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How Many Earths

Quiz Carbon footprint Climate Change Science

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#41 Raina

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Posted 19 February 2005 - 03:24 AM

Footprint 3 acres and 1.7 planets needed for me.
Which still seems kinda high considering that I'm vegetarian and use nothing but public transportation...

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#42 UoR11

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Posted 19 February 2005 - 06:10 AM

I came up with 4 planets. The living area for me is a little screwy, as we have four people living here, and it's fairly big, however during the day there's generally 8 to 10 people here, so a smaller place wouldn't be practical. My diet's heavy on the meat, but that's actually under doctor's recommendation, so no one can convince me to feel guilty on that. The only other thing I have is airline travel, which I average about 30 hours of a year. I never use public transportation, but I walk for most things, and there's always a decent number of people in the car whenever we take it.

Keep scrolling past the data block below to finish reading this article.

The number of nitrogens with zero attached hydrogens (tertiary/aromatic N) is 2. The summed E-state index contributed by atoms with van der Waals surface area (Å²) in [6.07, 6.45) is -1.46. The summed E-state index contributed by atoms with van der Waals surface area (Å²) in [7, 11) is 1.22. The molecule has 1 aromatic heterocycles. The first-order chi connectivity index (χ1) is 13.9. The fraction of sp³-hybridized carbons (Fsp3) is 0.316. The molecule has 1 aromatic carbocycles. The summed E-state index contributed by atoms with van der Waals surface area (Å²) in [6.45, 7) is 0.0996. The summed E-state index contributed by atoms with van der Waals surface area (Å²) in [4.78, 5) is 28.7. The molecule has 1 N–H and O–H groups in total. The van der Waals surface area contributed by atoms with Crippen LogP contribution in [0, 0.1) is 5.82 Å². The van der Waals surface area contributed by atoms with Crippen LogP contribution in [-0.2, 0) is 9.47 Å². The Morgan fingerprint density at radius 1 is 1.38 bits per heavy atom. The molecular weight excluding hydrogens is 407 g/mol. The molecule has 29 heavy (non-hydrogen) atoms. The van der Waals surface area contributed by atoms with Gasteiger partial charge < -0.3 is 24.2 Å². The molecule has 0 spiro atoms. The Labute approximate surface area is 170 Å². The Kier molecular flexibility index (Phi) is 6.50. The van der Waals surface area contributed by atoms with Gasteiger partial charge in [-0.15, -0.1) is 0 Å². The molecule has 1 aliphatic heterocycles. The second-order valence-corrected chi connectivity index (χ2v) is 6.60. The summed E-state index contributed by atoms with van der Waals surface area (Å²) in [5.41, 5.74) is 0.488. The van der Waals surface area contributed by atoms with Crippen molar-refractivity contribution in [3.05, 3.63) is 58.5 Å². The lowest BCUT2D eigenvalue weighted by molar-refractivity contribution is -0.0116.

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#43 Lord Ravensburg

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Posted 19 February 2005 - 07:41 AM

I live like a hermit and still got 3.4 earths.  Something is amiss methinks.

#44 Anakam

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Posted 19 February 2005 - 09:40 AM

^
If this is like the other ones I've taken, it's strongly biased to give those who reside in the U.S. more 'Earths', based on the idea that the U.S. uses up more resources than any other country, which is actually pretty much the case according to everything I've seen, but it doesn't account for the very WIDE range of individual variation.